Since tin is a much nobler metal than zinc and is also nobler than iron, it can be easily deposited. Accordingly, it can be readily deposited on both the surface containing the oxides and the surface not containing the oxides, which forms a uniform tin deposition layer, resulting in a uniform surface when zinc is deposited, thereby preventing the non-uniformity. Further, the present inventors proceeded to study an industrial and inexpensive application of a method of improving the nonuniform plating by means of the deposition of a small amount of tin. Then, they invented a nonuniform plating improvement method in which tin is added to an acid pickling solution, acid pickling being performed as a pretreatment of zinc plating. With this method, zinc-plated steel sheets can be manufactured without altering the currently-used zinc plating equipment and almost without increasing the manufacturing cost.

SUMMARY OF THE INVENTION

It is an object of the present invention to provide a zinc-electroplated steel sheet which is free from surface defects and has a high degree of whiteness and a method for producing the same.

To attain the above-mentioned object, the present invention provides a zinc-electroplated steel sheet comprising:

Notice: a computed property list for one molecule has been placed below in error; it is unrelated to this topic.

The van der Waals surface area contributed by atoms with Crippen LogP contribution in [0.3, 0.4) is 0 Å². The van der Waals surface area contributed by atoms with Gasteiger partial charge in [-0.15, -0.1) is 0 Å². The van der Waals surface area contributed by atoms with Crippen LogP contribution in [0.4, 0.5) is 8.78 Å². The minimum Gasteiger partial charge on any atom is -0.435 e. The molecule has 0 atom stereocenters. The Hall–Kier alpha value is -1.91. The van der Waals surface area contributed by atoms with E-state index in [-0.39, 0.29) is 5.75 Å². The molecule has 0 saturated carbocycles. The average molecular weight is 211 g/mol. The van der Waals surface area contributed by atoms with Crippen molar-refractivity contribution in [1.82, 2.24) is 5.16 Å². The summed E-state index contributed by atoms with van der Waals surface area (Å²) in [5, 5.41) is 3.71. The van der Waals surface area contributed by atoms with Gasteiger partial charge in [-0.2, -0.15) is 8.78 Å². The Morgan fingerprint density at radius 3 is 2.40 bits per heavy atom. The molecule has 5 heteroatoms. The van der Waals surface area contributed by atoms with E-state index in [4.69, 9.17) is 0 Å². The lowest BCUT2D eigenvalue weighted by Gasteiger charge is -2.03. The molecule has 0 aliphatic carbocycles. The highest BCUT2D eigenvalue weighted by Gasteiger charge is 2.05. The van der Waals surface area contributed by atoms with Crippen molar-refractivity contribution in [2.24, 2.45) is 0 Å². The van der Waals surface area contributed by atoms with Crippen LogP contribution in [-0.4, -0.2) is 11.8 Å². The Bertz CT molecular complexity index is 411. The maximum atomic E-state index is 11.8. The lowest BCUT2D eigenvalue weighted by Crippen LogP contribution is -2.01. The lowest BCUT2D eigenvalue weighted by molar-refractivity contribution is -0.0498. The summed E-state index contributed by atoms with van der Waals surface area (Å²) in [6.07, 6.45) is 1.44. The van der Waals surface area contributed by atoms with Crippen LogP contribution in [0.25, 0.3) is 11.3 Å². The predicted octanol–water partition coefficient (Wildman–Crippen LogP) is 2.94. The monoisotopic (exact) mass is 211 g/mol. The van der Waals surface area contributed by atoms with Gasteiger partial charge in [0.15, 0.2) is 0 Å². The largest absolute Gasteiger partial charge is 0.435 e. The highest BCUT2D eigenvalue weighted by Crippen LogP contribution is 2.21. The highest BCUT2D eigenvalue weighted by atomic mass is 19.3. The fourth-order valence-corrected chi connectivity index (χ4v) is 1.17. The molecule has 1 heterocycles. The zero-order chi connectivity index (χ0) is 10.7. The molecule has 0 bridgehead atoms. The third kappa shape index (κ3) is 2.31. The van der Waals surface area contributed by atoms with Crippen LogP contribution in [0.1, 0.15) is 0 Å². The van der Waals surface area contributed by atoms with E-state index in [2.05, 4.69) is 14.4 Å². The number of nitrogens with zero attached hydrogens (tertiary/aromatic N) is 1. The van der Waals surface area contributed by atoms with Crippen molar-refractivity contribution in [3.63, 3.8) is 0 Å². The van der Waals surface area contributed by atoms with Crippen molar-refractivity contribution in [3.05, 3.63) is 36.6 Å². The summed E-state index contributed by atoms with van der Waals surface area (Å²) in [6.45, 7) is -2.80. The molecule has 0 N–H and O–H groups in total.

a steel sheet;

a tin layer which is formed on the steel sheet, the tin layer having a deposition amount of from 0.5 mg/m2 to less than 10 mg/m2 ; and

a zinc-electroplating layer which is formed on the tin layer.

Furthermore, the present invention provides a method for producing a zinc-electroplated steel sheet comprising the steps of:

pickling a steel sheet with an acid pickling solution so as to deposit a tin of an amount of from 0.5 mg/m2 to less than 10 mg/m2 on the steel sheet; and

zinc-electroplating the pickled steel sheet.

DESCRIPTION OF THE PREFERRED EMBODIMENT

In the present invention, a steel sheet is first passed through an acid pickling solution so as to perform a plating pretreatment. Tin sulfate, for example, in the amount of 0.1 to 20 g/liter, has been added to the acid pickling solution, whereby an amount of tin of 0.5 mg/m2 or more but not more than 10 mg/m2 is deposited on the surface of the plating original sheet. The tin is thus added to the acid pickling solution and then deposited on the original sheet, thereby making the surface of the original sheet uniform when the zinc crystal is deposited, and also making the zinc crystal uniform.

This further makes the depth of the grain boundary shallower, thereby decreasing an amount of light absorbed and increasing the intensity of the diffused and reflected light. Consequently, even though silica, alumina, titania and the like are segregated, nonuniform plating can be avoided, and also, the degree of whiteness can be improved. The degree of whiteness is preferably 85 or more.